CNBC takes a look at what’s next for the workspace based on what the big tech companies are doing.

Tech offices, from Apple’s 2.8 million square-foot “spaceship” campus, to Facebook’s Menlo Park headquarters complete with a botanical garden, have always pushed the envelope of office space. But coronavirus may make this type of work environment a thing of the past, at least for the near future, as companies try to balance communal work with safety. Here’s a look at how tech companies are changing their offices and work policies as they ease into reopening. 

The Infographics Show provides a look at the industries hit hardest by the COVID shutdown.

With nearly the whole world in quarantine, more business are being forced to close their doors, and some may never re-open. In today’s video we’re going to look at the industries affected most by the global pandemic. Places like hotels, music venues, and movie studios have all closed down. What ripple effects will these massive shut downs cause to the economy? Watch today’s informative video to find out which work places have been hit the hardest by this insane pandemic.

The 3D Handyman shares an interesting technique to address the mask shortage in light of the COVID pandemic.

However, there are safety concerns you should take seriously. Highlights added.

I’m sharing this video here to inspire folks to use the tools and expertise at their disposal to fight this awful disease.

Your safety is no joke! Read all this information!

WARNING! The activated carbon layer of the MERV 16 filter used in this video appears to contain fiberglass!

Other home air filters may also contain Fiberglass! Do not use fiberglass based materials for breathing devices! One possible test is if you can melt the filter material into a plastic blob with a standard lighter it is likely a synthetic material. If the material can not be melted, there is a high likelihood that it is fiberglass. That said, it can be very difficult to determine what these filters are made of and some may be a small percentage fiberglass. Use extreme caution when making any type of breathing device! Emailing the manufacturer may be the only way to find out what the filter is made out of.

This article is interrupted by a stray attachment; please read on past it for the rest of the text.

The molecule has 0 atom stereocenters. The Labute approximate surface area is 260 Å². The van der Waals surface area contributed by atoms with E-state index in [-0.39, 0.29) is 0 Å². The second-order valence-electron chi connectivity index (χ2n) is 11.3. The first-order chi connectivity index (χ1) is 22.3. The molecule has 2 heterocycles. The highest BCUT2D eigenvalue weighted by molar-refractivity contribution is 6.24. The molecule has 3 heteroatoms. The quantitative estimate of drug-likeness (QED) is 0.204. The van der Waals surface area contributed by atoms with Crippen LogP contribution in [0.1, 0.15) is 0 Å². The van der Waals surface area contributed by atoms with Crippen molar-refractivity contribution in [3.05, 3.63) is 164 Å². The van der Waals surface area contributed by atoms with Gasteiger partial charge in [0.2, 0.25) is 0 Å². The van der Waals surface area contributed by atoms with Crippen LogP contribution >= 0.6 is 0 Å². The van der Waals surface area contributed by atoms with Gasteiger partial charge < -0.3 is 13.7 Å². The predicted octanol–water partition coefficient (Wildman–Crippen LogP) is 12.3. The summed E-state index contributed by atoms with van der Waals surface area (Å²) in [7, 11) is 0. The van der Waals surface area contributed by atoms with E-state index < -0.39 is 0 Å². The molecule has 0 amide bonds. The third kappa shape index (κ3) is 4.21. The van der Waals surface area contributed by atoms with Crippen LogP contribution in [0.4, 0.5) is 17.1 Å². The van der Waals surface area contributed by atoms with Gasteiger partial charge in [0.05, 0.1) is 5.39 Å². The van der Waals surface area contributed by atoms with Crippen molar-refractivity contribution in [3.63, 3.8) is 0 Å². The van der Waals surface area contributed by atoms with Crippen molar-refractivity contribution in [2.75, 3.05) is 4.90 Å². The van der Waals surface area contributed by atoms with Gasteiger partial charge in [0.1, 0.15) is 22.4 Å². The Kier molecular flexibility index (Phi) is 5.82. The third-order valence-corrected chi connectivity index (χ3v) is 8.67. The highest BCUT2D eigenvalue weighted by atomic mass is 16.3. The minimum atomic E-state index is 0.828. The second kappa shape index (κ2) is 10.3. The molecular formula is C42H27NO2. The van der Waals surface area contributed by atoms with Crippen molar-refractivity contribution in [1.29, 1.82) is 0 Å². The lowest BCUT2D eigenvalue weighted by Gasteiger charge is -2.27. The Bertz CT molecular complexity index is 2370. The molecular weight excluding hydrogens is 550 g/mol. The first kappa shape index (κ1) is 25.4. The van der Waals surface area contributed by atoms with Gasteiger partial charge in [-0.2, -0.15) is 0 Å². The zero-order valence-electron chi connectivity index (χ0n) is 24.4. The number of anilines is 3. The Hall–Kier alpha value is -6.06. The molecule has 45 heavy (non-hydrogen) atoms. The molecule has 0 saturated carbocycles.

There are lots of materials that can be loaded into this and other 3D printed mask designs. According to “tests at Missouri University and University of Virginia, scientists found that vacuum bags removed between 60 percent and 87 percent of particles.” This article also mentions “A 600 thread count pillow case captured just 22 percent of particles when doubled, but four layers captured nearly 60 percent.” This may indicate that a double layer of a MERV 12 filter (or lesser rated filters) may have much better filtration performance than just a single layer. ALSO “The problem with air filters is that they potentially could shed small fibers that would be risky to inhale. So if you want to use a filter, you need to sandwich the filter between two layers of cotton fabric.” Good advice! https://www.nytimes.com/2020/04/05/well/live/coronavirus-homemade-mask-material-DIY-face-mask-ppe.html

It appears many 3D printed masks do not have enough filter surface area and negate the manufacturer filtration ratings and can actually lead to CO2 build up in the mask cavity and in your body. This particular design appears to have enough surface area to function without these issues. However, keep this in mind and if you choose to wear a device like this

REMOVE IT if you feel light headed, dizzy, headache, confusion, etc. (Carbon Dioxide Poisoning) and NEVER wear a mask while sleeping.

Time Index:

  • 0:00 – Intro and Basic Concept
  • 3:00 – Method and Materials
  • 8:38 – Design
  • 14:39 – 3D Print
  • 16:08 – Closer Look at the Design (Animation)
  • 17:07 – Finishing and Assembly
  • 20:27 – Testing and Review
  • 25:02 – Cost and Conclusions

DrWD40 explains the science behind blood types and susceptibility to the SARS-Cov-2 virusa.

This is update 10 of the SARS-CoV-2 discussions we’ve been having on my Twitch livestreams. This was pulled from a livestream on March 18th, 2020 (apologies for the emotes flying around and the background music). This video goes into a paper the was recently released regarding how different blood types might be more susceptible to COVID-19. I first go over blood types so we can fully understand the paper. I then go over my skepticism about the paper starting at 10:25.

Colby Fayock teaches us how to create a new map with confirmed cases using the Novel COVID Coronavirus API.

He’ll walk through bootstrapping an app with the Leaflet Gatsby Starter, fetching data from the API, and applying it to the map with Leaflet.

More Resources

RNZ interviews Jacob Glanville, one of the stars of Netflix documentary Pandemic. He runs Distributed Bio which has been working to find an antibody therapy.

Yesterday he tweeted we should get ready for a positive announcement this week. He joins Lisa Owen via Skype from San Francisco.Scientists around the world have been racing to develop treatments, cures and a vaccine for COVID-19 – and are getting closer by the day.